In this lesson, you will learn how to fill in a data series.
There are several ways to fill series of data in Excel automatically. I am trying to describe to you all of them in the article below.
Drag and drop
Fill series of numbers by drag and drop
The most popular way to fill series in Excel is just to drag and drop the cells as in the picture below.
It is enough to select a range of cells and hover the mouse cursor over the right bottom corner of the cell. After that you are able to drag cells and drop to fill series of numbers.
Are you aware of more advanced possibilities?
Fill series by double-click
Instead of dragging series down you can just double-click right bottom corner of the cell.
This is what happens in such a situation.
Excel filled your series of numbers automatically. Column B has been aligned to Column A. This is how this double-click works. The series will be filled to reach the end of the column on the left hand side.
Filling series right to left and bottom up
Until now, I've shown you just the left to right way. Of course filling series is possible the other way around. You can fill series from right to left and from bottom to top.
There is one thing which might be confusing for you.
Filling series from right to left you need to select your cells and drag the right bottom corner of the first cell from your right hand side. It might be irrational for you but this is how filling series in Excel works.
Similarly, filling series bottom up you need to drag the first cell from the bottom side as you can see in the example picture.
Filling defined series
There are many more series which you can fill. There are not only numbers that you can fill in your workbook.
As you may notice, you have a possibility to fill days of a week, dates, time, text or months. Excel will help you to fill previously defined lists. And popular ones are already predefined.
Define custom series
Of course there is a possibility to define your own user series in Excel.
To do that click File > Options > Advanced > scroll to the very bottom > Edit custom lists
You may check what kind of list are already defined in your spreadsheet. You may Add your own series or Import them if already provided in the worksheet.
Filling pattern series
Until now, we were filling easy linear series. Let's try something more difficult.
I have tried to provide a pattern and try to check how Excel will fill series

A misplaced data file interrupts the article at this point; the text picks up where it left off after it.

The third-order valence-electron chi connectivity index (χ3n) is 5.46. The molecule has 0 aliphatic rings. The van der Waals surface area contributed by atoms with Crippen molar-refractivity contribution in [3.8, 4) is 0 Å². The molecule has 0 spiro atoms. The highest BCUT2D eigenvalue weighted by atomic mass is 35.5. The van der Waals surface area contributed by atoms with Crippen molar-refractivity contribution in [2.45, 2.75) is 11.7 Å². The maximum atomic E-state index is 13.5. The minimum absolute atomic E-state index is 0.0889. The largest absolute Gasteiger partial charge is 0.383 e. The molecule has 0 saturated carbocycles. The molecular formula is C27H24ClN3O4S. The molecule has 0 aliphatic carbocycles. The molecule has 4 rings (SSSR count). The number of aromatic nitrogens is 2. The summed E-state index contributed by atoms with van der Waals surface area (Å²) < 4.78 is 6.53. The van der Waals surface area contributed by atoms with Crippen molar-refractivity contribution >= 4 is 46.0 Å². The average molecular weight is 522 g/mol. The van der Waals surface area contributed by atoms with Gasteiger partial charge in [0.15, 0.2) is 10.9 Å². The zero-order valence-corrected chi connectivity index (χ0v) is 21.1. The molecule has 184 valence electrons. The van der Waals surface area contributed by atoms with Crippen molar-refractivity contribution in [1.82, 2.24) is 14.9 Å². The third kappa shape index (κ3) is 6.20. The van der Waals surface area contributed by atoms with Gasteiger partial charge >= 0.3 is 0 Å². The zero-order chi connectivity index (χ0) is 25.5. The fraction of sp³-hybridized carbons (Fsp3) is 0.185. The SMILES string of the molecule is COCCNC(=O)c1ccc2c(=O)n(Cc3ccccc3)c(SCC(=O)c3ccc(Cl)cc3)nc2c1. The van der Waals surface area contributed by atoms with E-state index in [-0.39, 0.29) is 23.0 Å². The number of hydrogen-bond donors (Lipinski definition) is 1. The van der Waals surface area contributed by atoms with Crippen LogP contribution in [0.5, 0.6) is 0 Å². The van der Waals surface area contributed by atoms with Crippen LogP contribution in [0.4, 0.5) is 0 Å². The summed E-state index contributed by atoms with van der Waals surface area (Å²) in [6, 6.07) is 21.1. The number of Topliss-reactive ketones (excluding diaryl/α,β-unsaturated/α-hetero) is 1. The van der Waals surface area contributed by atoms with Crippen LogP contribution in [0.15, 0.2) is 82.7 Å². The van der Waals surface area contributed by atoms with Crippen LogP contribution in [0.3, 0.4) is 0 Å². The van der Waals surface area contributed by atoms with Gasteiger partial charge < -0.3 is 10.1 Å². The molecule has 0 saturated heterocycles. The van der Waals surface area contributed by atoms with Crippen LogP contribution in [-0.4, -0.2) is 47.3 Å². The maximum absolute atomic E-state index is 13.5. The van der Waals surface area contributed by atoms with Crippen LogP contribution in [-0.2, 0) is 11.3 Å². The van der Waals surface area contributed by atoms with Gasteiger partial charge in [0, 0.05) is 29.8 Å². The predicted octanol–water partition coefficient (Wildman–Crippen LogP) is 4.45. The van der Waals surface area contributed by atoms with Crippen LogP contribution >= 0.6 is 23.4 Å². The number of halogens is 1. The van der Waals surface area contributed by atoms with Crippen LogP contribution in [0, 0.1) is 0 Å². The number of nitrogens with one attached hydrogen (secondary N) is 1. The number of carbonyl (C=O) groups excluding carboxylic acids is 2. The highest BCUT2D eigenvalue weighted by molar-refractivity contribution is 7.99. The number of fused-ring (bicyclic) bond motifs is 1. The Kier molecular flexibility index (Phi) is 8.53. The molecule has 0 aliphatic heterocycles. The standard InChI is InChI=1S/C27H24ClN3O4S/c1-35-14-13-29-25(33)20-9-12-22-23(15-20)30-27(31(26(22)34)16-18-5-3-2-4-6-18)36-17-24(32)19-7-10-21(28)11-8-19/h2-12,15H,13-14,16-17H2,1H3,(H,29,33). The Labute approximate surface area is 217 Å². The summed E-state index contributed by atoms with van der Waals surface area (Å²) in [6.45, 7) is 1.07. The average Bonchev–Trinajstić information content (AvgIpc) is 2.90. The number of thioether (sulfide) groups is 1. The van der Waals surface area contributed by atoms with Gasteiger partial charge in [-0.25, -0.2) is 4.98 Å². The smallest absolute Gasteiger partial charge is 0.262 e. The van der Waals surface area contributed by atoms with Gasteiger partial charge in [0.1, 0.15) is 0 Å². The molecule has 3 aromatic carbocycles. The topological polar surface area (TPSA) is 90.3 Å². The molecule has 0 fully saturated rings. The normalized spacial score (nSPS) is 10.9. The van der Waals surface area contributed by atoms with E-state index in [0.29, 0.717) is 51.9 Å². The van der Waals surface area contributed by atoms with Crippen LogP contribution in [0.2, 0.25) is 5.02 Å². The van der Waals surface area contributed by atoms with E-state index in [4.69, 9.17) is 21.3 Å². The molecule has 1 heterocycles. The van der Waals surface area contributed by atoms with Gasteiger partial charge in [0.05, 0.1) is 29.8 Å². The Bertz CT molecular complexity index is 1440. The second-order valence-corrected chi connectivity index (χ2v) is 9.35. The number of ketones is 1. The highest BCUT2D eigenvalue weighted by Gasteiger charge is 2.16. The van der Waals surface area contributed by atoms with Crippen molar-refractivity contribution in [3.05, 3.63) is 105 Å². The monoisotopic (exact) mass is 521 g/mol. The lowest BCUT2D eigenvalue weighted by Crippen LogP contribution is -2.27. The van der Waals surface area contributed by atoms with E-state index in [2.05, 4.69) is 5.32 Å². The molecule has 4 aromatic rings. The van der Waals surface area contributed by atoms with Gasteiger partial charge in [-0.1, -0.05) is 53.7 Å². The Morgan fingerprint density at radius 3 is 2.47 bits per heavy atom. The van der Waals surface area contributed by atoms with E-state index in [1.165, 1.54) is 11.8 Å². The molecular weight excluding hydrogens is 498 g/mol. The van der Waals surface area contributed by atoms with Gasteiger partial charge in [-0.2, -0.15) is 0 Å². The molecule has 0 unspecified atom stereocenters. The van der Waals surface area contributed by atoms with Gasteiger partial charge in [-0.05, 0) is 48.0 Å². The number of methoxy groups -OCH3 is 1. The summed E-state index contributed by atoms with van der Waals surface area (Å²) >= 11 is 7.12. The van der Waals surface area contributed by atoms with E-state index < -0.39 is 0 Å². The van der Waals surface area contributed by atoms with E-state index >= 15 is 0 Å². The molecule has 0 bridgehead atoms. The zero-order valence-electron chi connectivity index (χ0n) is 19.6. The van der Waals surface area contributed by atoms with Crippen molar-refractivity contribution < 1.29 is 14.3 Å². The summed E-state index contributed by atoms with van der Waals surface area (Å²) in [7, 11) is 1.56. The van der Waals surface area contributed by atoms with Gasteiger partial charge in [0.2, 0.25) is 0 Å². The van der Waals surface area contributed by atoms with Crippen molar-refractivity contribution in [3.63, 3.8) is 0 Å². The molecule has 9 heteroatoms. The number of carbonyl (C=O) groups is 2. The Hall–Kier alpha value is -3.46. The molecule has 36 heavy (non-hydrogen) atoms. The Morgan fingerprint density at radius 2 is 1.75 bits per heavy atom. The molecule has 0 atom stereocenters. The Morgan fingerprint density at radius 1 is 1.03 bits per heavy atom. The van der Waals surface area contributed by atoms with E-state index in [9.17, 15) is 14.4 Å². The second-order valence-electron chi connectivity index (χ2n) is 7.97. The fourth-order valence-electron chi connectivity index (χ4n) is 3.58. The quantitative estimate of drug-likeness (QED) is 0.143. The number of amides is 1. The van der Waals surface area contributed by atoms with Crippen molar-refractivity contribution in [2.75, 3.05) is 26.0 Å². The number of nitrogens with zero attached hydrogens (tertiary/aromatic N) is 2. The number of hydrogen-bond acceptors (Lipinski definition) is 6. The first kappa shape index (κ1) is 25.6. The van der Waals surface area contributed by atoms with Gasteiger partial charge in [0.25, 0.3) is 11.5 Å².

- cell values increased by 3
- date increased by 7 days
- months entered every 2 cells separated by a single blank cell
- value doubled
The results are good but not perfect:
- Excel has not recognized every pattern
- Columns A and B are fine. Cells are properly incremented
- In column C Excel properly understood months and a one-cell break but for some reason did not put a break between March and April
- Excel missed the pattern in column D where I doubled the first three cells. I don't understand how the series has been filled
Filling series with right click
We were using left mouse click for filling series purpose. Try to drag and drop the series using the right mouse click. See what will happen.
A new menu appeared. There are a new options available. Let's describe them:
- Copy cells - to copy the content of cells instead of filling series
- Fill series - this is exactly what we are learning here
- Fill formatting only - self explanatory; content will not be copied but formatting will
- Fill without Formatting - the other way around; will fill serie without copying the formatting of highlighted cells
- Linear Trend - just regular incremental filling
- Growth Trend - this would work e.g. when you double cells as I did in the previos example in Column D
- Flash Fill - to fill the data automatically when Excel will spot the pattern
- Series - this is exactly what I am explaining in the example below
As you can see right-click provided additional possibilities which may be quite useful for you.
Filling series without dropping
It is inconvenient to use drag when entering large amounts of data. It is much easier to use Excel's functionality.
Click on the cell. Write the first value that you want to start with. For example, 1.
Go to Ribbon. In the Home tab, find the Editing section. Click "Fill" and choose Series.
Now you can choose the Type of series. In the example below I chose Linear Type.
In column A, values ranging from 1 to 10000 are entered.